Of Gnats and Camels
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"Woe to you, scribes and Pharisees, hypocrites! For you pay tithe of mint and anise and cummin, and have neglected the weightier matters of the law: justice and mercy and faith. These you ought to have done, without leaving the others undone. Blind guides, who strain out a gnat and swallow a camel!" (Matt. 23:23-24)
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According to the Law of Moses, most insects were considered unclean and not to be eaten. Gnats are insects. It is possible for gnats to fall into drinking vessels. Therefore, concluded the Pharisees, all beverages must be strained before drinking to remove any possibility of eating a gnat. Non-strainers were obviously careless about their relationship with a holy God.
According to the Law of Moses, contacting anything (or anybody) that was unclean defiled a person. In the normal affairs of daily life, it is likely that some unclean object or person will be inadvertently touched. Eating food after contacting such an unclean source then makes the food unclean. Therefore, concluded the Pharisees, the hands must be washed before eating, lest one’s food be ceremonially defiled. (According to Alfred Edersheim, the Pharisees carried this reasoning even further: After washing, the hands had to be held up for drying, so that the water, which was now unclean, would drip off at the wrists; otherwise, it would flow back on the fingers and defile them again.) This was not a matter of mere hygiene; one's eternal destiny could be at risk if this was not done properly.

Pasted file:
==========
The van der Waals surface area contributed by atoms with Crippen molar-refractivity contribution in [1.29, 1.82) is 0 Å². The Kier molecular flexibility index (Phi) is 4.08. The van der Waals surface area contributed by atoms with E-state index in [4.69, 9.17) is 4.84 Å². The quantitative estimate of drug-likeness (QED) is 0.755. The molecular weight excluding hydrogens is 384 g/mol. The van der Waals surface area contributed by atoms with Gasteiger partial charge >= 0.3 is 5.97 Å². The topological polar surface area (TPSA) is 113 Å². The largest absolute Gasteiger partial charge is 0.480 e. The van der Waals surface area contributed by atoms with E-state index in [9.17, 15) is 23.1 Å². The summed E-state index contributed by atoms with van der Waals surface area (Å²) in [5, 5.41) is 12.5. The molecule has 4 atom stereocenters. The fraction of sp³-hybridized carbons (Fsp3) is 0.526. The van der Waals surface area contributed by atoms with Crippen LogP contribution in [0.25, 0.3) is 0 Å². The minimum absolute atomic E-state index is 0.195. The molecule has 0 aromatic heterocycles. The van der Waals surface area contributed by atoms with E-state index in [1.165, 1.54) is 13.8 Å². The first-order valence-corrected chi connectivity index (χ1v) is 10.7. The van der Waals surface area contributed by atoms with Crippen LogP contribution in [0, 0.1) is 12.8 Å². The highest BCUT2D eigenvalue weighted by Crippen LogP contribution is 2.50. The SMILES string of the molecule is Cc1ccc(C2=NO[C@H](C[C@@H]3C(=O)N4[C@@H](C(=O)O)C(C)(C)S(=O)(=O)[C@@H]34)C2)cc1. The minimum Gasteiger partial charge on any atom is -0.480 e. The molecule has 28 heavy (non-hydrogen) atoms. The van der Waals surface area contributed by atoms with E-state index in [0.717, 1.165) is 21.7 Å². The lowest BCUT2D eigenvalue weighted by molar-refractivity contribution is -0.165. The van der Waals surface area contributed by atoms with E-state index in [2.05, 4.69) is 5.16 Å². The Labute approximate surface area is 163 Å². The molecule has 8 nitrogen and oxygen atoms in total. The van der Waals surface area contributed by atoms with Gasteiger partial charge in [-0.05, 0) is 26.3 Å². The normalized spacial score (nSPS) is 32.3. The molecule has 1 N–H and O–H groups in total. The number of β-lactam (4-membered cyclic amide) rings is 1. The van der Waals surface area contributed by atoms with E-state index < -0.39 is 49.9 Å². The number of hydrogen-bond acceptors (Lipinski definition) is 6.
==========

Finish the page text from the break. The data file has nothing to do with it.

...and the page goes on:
The Pharisees developed a mountain of complex rules like these from the Law of Moses, using this same kind of extended reasoning. Yet the same men who were so fastidious about straining gnats, also swallowed camels. Their obsession with getting the details just right blinded them to "the weighter matters of the law": justice, mercy, and faithfulness (v. 23). They would go to great pains to tithe the tiniest herbs in their garden, yet defraud an aged widow (v. 14), or deny their aged parents support (15:1-9)--and never notice the contradiction.
When we fail to recognize a hierarchy of importance in God's law, the result is always this kind of unbalanced religion. His Law turns into a theological jungle in which we can lose our way--and our souls.
Our first duty is to love God and love our fellow man (22:36-40). If we keep that priority paramount in our hearts, gnats and camels will each be given their proper due without impinging on the other.